Australia's Daintree rainforest returned to Indigenous owners
Australia's Daintree rainforest has been returned to its Indigenous owners as the government begins to cede control of the world's oldest tropical forest.
The UNESCO World Heritage-listed Daintree National Park—a 135-million-year-old tropical rainforest—was handed back to the Eastern Kuku Yalanji people in a ceremony in the remote town of Bloomfield on Wednesday.
The vast and steamy jungle is teeming with ancient and rare species—from a giant clawed cassowary bird to plants that have existed since the age of the dinosaurs.
Eastern Kuku Yalanji traditional owner Chrissy Grant said the move was a historic event that put the community "in control of our own destinies".
In total, 160,000 hectares (about 395,000 acres) of land on the Cape York peninsula—the northeast tip of Australia—is being returned to the area's traditional Aboriginal owners as part of reconciliation measures.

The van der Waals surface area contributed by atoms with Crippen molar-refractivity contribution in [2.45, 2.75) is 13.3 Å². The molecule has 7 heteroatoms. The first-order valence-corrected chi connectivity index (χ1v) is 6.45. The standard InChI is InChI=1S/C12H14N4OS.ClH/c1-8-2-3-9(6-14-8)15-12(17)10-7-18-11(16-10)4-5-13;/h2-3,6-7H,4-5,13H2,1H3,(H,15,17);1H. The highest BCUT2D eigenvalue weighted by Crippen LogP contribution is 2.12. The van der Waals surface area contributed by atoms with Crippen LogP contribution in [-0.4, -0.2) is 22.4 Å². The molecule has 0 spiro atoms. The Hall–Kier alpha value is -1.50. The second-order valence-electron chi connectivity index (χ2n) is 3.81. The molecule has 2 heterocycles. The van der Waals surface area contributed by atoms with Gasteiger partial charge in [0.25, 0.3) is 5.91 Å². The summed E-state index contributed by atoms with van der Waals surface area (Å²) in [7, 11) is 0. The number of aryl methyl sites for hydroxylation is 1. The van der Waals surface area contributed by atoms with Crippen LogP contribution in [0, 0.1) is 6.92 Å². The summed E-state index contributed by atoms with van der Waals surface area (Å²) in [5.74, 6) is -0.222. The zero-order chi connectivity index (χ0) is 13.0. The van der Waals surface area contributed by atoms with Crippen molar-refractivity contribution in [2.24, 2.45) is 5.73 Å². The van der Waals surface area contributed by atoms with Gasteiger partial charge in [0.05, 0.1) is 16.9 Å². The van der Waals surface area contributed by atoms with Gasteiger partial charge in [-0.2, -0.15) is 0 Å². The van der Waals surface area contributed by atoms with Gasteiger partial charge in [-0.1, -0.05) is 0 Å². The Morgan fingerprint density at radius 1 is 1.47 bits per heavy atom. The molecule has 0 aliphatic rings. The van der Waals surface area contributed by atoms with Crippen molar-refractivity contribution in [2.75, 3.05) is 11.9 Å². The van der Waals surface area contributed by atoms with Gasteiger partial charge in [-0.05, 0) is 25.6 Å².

British settlers arrived in Australia in 1788, colonising the continent and leaving Aboriginal groups marginalised.
The national parks will initially be jointly managed with the Queensland state government, before being transferred into the sole care of the Indigenous group.
Grant said a foundation would be created to provide training and employment for local First Nations people in areas such as land management, tourism and research.
Queensland state environment minister Meaghan Scanlon said the return of lands was a key step on the path toward reconciliation after an "uncomfortable and ugly" past.
"The Eastern Kuku Yalanji people's culture is one of the world's oldest living cultures and this agreement recognises their right to own and manage their country, to protect their culture and to share it with visitors as they become leaders in the tourism industry," she said.
The government has handed back control of 3.8 million hectares on Cape York to Indigenous traditional owners to date, she added.
© 2021 AFP